How do you show someone’s life descending into total chaos and despair in just 45 seconds?

That was the challenge we set ourselves after being asked to create a short film for Change Centre Scotland.

Change Centre will be a new kind of accommodation for homeless people. It’s the brainchild of David Duke, founder of Street Soccer Scotland, and it will have football at its heart.

David and his team wanted a film that would show potential funders how the descent into homelessness is a downward spiral that shatters confidence and can leave you locked in a cycle of despair.

And it would also need to demonstrate how Change Centre, and football, can turn things around by putting routine, confidence and self respect back into people’s lives.

It was the football connection that gave us the concept for the film.

Because, as anyone who’s ever played football knows, no matter how bad things get, you can always turn things around in the second half.

Football match

So we decided to shoot our film in two halves, of exactly 45 seconds each. The first half would be that descent into despair, the second half the journey back. And to make it more real for the viewer, we also decided to shoot the whole thing from the point of view of the person whose life is falling apart.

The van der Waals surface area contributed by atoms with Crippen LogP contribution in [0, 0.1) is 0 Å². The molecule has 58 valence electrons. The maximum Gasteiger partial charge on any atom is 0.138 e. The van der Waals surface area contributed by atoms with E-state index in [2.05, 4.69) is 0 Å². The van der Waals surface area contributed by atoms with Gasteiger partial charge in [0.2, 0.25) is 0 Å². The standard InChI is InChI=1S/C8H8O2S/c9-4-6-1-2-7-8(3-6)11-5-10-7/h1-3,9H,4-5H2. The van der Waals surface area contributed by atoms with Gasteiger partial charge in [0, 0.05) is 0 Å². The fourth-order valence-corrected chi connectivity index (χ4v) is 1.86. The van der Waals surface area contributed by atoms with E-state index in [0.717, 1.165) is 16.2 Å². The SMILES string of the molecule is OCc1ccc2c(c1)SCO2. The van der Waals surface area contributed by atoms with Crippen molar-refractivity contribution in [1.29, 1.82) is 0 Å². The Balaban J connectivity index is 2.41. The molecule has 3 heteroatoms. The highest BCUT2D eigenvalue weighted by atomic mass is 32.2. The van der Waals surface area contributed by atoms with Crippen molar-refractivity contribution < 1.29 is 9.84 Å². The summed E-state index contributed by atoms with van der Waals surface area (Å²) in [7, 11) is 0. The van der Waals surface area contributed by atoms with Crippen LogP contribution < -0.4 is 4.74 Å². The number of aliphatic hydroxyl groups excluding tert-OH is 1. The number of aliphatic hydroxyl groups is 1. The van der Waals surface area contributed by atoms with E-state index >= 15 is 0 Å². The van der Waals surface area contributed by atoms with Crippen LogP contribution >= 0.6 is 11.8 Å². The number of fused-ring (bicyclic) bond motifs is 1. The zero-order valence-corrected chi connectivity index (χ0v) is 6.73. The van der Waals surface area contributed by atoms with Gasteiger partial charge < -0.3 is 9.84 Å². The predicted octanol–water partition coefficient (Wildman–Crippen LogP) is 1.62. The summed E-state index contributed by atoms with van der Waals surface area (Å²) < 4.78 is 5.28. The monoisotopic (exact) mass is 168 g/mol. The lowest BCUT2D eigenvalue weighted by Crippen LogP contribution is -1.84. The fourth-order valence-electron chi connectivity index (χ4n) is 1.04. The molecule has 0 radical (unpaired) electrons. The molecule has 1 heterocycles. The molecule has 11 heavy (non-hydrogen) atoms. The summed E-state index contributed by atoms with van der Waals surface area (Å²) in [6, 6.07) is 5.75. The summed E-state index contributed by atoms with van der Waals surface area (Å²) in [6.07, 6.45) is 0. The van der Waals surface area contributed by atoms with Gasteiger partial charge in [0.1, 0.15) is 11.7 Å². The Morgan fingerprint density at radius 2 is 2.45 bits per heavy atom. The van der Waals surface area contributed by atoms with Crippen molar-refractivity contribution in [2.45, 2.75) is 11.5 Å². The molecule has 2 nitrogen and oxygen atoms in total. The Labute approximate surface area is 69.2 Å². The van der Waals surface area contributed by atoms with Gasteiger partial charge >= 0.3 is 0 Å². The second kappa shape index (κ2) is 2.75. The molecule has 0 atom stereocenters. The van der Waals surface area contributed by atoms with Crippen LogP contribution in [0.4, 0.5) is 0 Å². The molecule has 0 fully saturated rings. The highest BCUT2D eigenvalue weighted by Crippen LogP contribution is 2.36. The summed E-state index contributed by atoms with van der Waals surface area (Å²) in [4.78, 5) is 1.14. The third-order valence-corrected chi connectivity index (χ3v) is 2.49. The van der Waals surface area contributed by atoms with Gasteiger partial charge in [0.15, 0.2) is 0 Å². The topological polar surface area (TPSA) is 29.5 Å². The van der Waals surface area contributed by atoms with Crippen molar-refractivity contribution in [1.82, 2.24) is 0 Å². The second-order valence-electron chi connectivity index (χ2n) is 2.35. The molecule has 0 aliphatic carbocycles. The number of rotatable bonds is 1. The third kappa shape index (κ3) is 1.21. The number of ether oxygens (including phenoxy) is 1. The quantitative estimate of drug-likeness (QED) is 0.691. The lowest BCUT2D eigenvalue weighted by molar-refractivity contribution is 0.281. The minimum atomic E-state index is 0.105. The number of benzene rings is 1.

That’s when we approached the production company Rumble who hooked us up with director David Higgs. And Rumble also created from scratch the helmet-based camera rig that allowed us to shoot that first person point of view within our budget.

Adjusting the helmet-based rig

With a script based on the real experiences of people who’ve found themselves homeless, the sense of reality was critical to everything we did.

So even though you only ever glimpse our central character briefly (and in reflection), casting was key, as we had to ensure a believable performance.

Running with the rig

We filmed the whole thing on the streets and in real locations in Glasgow, including a homeless hostel, a food bank, a phone box and a pub toilet.

Shooting on a tight budget meant everyone was drafted in to help. Street Soccer players volunteered as extras on the streets, in the Change Centre and on the football pitch. You can spot members of the Signal team playing the roles of ‘policeman’, ‘receptionist’ and ‘bloke at a bus stop’.

But a special thanks needs to go to Daisy, our producer from Rumble, who can also be seen playing the role of ‘pregnant lady’ in our food bank queue. Daisy went into labour at lunchtime on day one of the shoot, and had a little baby girl early on day two.

Celebrating a goal

Watch the film:

Get involved with Change Centre

Photos by Matt Higgins (Art Director at Signal), and Trevor Pake

Trevor Pake

Creative Manager

Trevor has always written and told compelling stories for a living, once upon a time as a music and pop culture journalist and now as a senior copywriter and creative manager. 

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